A look into the tabling culture at UC Davis
The Quad is always full of students passing through on their way to class and hanging out on the lawn eating lunch. Other students, however, are out tabling to promote student clubs and organizations.
On the first Friday of Spring Quarter, what would normally be a bustling day at the Memorial Union (MU) was quieted by a heavy downpour of rain — but this did not stop students like John Sung, a third-year chemical engineering major, who was promoting Koinonia Christian Fellowship and publicizing an event later that evening. According to Sung, tabling is an effective way to connect personally with other students.
“We get people to think about what we are about,” Sung said. “And we get to learn about other people too, it’s nice.”
Through rain or shine, members of Koinonia tabled throughout the first week of the quarter. Although sitting at a table and talking about an organization may seem simple, there is a lot more planning that goes into tabling.
“You’re supposed to reserve the tables four weeks in advance,” Escareno said. “And [when we tried to], they were all taken. If you want to get on the waitlist you have to go upstairs of the MU and try to […] get on the waitlist.”
For those who do not sign up for a table right away, there is still hope that an organization that did sign up might not show up to claim its table. According to Escanero, the waitlist can be long, and it may be difficult to get a table that way.
“Usually in the first two weeks it’s […] really packed,” Escanero said. “But then after that, it’s relatively easier to get a table.”
The Quad is a bustling area, full of students heading off to the next activity on their to-do list. It seems like the perfect location for an organization to publicize, but many students do not want to stop and listen.
“I’ve had people with headphones [pass by],” said Jasmine Osmany, a third-year environmental policy major. “You know that they hear you and they just walk the opposite direction.”
Even with this obstacle, students like Alena Dinh, a second-year neurobiology, physiology, and behavior major, have picked up some tricks to get the attention of students passing through.
“First thing is a smile,” Dinh said. “If you approach [students] very seriously then it’s going to be intimidating. Some ways I’ve heard it done is like ‘are you interested in a pre-health internship?’ or some people go more outrageous just to catch attention. If you can keep them for the first three seconds then you have a conversation.”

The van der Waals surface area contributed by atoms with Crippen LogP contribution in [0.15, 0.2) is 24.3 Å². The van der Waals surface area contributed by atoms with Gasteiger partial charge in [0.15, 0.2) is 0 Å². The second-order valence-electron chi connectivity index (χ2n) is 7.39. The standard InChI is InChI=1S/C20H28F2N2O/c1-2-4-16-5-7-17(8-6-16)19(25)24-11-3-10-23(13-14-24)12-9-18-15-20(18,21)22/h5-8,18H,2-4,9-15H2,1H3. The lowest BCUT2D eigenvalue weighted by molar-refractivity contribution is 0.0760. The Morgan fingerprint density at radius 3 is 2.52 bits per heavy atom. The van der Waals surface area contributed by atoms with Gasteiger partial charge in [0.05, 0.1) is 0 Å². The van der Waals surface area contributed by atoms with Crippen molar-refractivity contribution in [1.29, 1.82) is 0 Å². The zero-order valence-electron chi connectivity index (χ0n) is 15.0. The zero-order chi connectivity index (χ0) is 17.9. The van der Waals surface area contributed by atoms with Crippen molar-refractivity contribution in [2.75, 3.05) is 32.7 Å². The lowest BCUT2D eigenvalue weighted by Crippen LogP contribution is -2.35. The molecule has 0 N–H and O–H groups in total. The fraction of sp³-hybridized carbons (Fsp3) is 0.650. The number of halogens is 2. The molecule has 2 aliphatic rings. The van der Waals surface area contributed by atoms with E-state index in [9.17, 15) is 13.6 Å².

Even when executed well, these strategies for tabling do not work perfectly every time. According to Dinh, some students are more difficult to reach.
“[Students] just walk away [from the tables],” Dinh said. “I mean, I’ve been on that side too, so I know what it’s like.”
The tabling process is different for organizations that are not directly a part of UC Davis. For example, Marble Mosaic is a social media application created by UC Davis students for UC Davis students, but it is independent of the university itself. Outside organizations like Marble can table at the MU, but there are more requirements in order to get approved, according to Ted Mumford, a recent UC Davis graduate and a founder of the app “Marble.”
“As an outside organization you can’t necessarily just show up and table,” Mumford said. “But […for outside groups, ASUCD] can say, ‘okay, we’ll reserve the table for you’.”
The tables are lined up along the walkway that cuts through the MU and the Quad. This area is a central location on campus that Mumford found to be a perfect area to reach many different students. When at the MU, his organization took a different angle at first — something they call “backward tabling,” that is, approaching students instead of waiting to be approached.
“Today is our first day of tabling,” Mumford said. “[Before today,] we’ve been doing backwards tabling, which we find to be great because we are trying to reach groups who are looking to reach other students.”
According to Dinh, printing handouts with information is another effective way for students to publicize their organizations.
“You’re publicizing your [group],” Dinh said. “It’s kind of like, ‘please take this [flyer]’ and take the time to listen to us. You’re trying to sell yourself and your cause.”
Like Dinh, Escanero handed out flyers while tabling as well. She found that people were more willing to take a handout rather than stopping to talk.
“Rarely someone comes up to us,” Escanero said. “I feel like people are usually shy to come up and talk or we will just go up to them and hand them a flyer. ”
Unlike Escanero and Dinh, Mumford did not create flyers for his group, which led to difficulties during his first week of tabling.
“We are trying to do this without any flyers, which is a little bit tricky,” Mumford said. “Everyone is just like ‘oh let me take something’ and […] we don’t want to waste paper.”
While there are difficult aspects of tabling that make it seem like it may not be the most effective way to reach a large quantity of students, some groups find that it is actually useful. According to Dinh, even if it only reaches a small number of students, it may just be the students they need.
“I think for the vast majority of people, [they] pass us by,” Dinh said. “There are people who are interested and do come in and that’s actually how I heard about our clinic so it was successful for me. I still think [tabling] is useful.”
Written by: Elizabeth Marin — firstname.lastname@example.org